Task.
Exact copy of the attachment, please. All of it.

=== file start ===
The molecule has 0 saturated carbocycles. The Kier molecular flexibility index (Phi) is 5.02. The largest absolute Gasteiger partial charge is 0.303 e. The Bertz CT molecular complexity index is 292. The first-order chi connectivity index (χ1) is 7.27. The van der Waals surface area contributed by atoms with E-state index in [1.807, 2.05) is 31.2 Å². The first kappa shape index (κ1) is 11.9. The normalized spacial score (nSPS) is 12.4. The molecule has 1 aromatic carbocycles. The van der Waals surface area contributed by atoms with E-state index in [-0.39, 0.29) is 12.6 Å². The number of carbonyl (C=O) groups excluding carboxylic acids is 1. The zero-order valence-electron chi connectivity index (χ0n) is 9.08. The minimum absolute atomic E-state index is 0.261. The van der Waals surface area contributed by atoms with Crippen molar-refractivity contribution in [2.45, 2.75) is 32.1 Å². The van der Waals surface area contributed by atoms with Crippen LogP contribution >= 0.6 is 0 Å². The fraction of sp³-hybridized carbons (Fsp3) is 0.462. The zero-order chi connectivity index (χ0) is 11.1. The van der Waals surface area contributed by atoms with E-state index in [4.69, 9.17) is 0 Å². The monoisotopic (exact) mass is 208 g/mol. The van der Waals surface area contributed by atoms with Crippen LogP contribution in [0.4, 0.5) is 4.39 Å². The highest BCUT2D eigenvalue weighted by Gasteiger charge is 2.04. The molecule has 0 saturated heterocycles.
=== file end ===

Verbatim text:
The molecule has 0 saturated carbocycles. The Kier molecular flexibility index (Phi) is 5.02. The largest absolute Gasteiger partial charge is 0.303 e. The Bertz CT molecular complexity index is 292. The first-order chi connectivity index (χ1) is 7.27. The van der Waals surface area contributed by atoms with E-state index in [1.807, 2.05) is 31.2 Å². The first kappa shape index (κ1) is 11.9. The normalized spacial score (nSPS) is 12.4. The molecule has 1 aromatic carbocycles. The van der Waals surface area contributed by atoms with E-state index in [-0.39, 0.29) is 12.6 Å². The number of carbonyl (C=O) groups excluding carboxylic acids is 1. The zero-order valence-electron chi connectivity index (χ0n) is 9.08. The minimum absolute atomic E-state index is 0.261. The van der Waals surface area contributed by atoms with Crippen molar-refractivity contribution in [2.45, 2.75) is 32.1 Å². The van der Waals surface area contributed by atoms with Crippen LogP contribution >= 0.6 is 0 Å². The fraction of sp³-hybridized carbons (Fsp3) is 0.462. The zero-order chi connectivity index (χ0) is 11.1. The van der Waals surface area contributed by atoms with E-state index in [4.69, 9.17) is 0 Å². The monoisotopic (exact) mass is 208 g/mol. The van der Waals surface area contributed by atoms with Crippen LogP contribution in [0.4, 0.5) is 4.39 Å². The highest BCUT2D eigenvalue weighted by Gasteiger charge is 2.04. The molecule has 0 saturated heterocycles.